Since 1990, Nepal has had 26 governments. Think about that for a minute. 26 different governments in 27 years. It is no great wonder why the people of Nepal have grown exhaustively accustomed to great instability that is stifling to economic development, infrastructure investment and any coherent strategy for moving forward. It is through that lens that we look at the current elections that usher in the formation of a new and hopefully stable government built on the principles of federalism to create the new Federal Democratic Republic of Nepal.
noun fed·er·al·ism \ ˈfe-d(ə-)rə-ˌli-zəm \ the distribution of power in an organization (such as a government) between a central authority and the constituent
The people of Nepal will go to the polls on December 7 in the second round of voting for the first parliamentary elections since 1999. The first round of voting occurred on November 26 with the two rounds of voting occurring in different geographic regions around the country. The goal of these elections is ambitious. In 2015, government officials passed a new constitution declaring the country a federal state with 3 levels of government: Federal, Provincial and Local. Additionally, Nepal has been divided into 7 provinces (districts) based on geography and population. By introducing new provinces and a tiered form of government based on federalist principles, provincial governments will gain a new degree of autonomy to develop both economically and socially. Much like in the United States of America, Provincial Assemblies (PA) will have authority over things like establishing local governments, establishing and maintain schools, and providing for public safety while the Federal Parliament (FP) maintains national powers such as establishing foreign policy, coining money and the creation and maintenance of armed forces. The PA and FP will share powers such as the ability to raise taxes, charter banks and build and maintain roads. This system of governance with degrees of autonomy within a nation state is common to much of the developed world but presents a tidal shift for the tiny Himalayan country, and it remains to be seen how it will impact its people and the newly established bureaucratic institutions created to serve them.
One very interesting and potentially divisive issue remains how to ensure fair and equal representation within the new construct. Traditionally Nepal has centralized all power, wealth and institutions in its historic seat of power – the Kathmandu valley. Monarchs resided there and now all higher education, government institutions and most businesses are located within that small region. Because of this, the majority of infrastructure spending and economic development has been limited there leaving the rest of the country vastly underserved. The adoption of a federalist government structure is meant to address this centralization. There are other reasons for disproportionate allocation of political influence and economic distribution, however, including geographic barriers and ethnic divides, and in order to move the country forward as a whole it will be vital to alter this power imbalance. The election committee has sought to address these concerns by designating that one third of all seats across all levels of government be reserved for women and the adoption of a Proportional Representation system aims to ensure the representation of minorities including historically underserved Dalits and Janajati.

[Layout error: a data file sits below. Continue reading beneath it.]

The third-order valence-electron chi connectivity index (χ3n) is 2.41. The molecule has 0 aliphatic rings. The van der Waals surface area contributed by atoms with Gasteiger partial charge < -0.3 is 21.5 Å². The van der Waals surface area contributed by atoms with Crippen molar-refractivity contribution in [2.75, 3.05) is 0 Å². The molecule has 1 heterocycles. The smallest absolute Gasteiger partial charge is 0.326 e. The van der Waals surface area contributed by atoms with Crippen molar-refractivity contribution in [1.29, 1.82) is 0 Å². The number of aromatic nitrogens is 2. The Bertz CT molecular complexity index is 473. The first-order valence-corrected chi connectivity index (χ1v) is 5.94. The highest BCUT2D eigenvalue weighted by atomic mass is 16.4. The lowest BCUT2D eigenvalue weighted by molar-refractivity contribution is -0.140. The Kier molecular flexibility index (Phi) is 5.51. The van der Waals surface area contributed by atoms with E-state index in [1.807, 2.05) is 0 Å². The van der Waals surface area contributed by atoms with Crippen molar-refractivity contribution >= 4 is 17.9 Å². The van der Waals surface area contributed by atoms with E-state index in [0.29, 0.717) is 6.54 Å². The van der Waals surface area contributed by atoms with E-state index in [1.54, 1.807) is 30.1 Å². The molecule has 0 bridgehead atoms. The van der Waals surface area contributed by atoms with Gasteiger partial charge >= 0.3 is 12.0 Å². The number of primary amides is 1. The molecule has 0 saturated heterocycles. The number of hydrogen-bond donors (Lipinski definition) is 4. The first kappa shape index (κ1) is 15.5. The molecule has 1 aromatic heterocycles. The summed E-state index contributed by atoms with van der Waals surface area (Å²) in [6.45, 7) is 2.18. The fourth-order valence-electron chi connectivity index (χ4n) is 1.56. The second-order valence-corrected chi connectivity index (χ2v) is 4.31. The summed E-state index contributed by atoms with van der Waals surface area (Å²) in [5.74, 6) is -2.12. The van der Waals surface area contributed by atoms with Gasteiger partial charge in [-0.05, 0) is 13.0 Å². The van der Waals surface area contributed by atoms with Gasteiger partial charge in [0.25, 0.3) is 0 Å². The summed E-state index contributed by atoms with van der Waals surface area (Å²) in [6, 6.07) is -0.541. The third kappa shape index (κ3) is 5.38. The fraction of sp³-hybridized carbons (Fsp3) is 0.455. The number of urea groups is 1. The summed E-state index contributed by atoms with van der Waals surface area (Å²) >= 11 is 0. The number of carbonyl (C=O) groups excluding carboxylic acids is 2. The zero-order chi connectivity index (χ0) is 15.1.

I am encouraged by the approach and the ambition of Nepal’s vision for a better future for its people. I am also wary. I have spoken to citizens sharing the same mix of hope and apprehension. Theirs is a concern born of generations of experience, and I think that it is important to give their concerns voice. ParticipAid continues to work in a rural area of northern Nepal, far from the hustle and bustle of Kathmandu. Members in our community have long-held, and not unfounded, reservations when it comes to governance and its impacts. For too long they have experienced cronyism and corruption, wealth inequities and a lack of investment in basic infrastructure. What happens now with provinces able to set their own tax policies? Will the public’s disillusionment and distrust of bureaucratic institutions fade with this seemingly more representative governmental system? Will these newly elected representatives have the capability, capacity and resources to execute effective governance? Can a country continually struggling economically afford to pay the surge in administrative costs associated with implementing a federalist government?
In the end these questions do matter, but for now these elections and the promise of a stable and representative government signify a hopeful step toward a more prosperous, egalitarian secure society. Votes will be counted in the days following December 7, and results are expected mid-December. We wish everyone a safe and secure time at the polls and eagerly await this new and exciting chapter for the people of Nepal.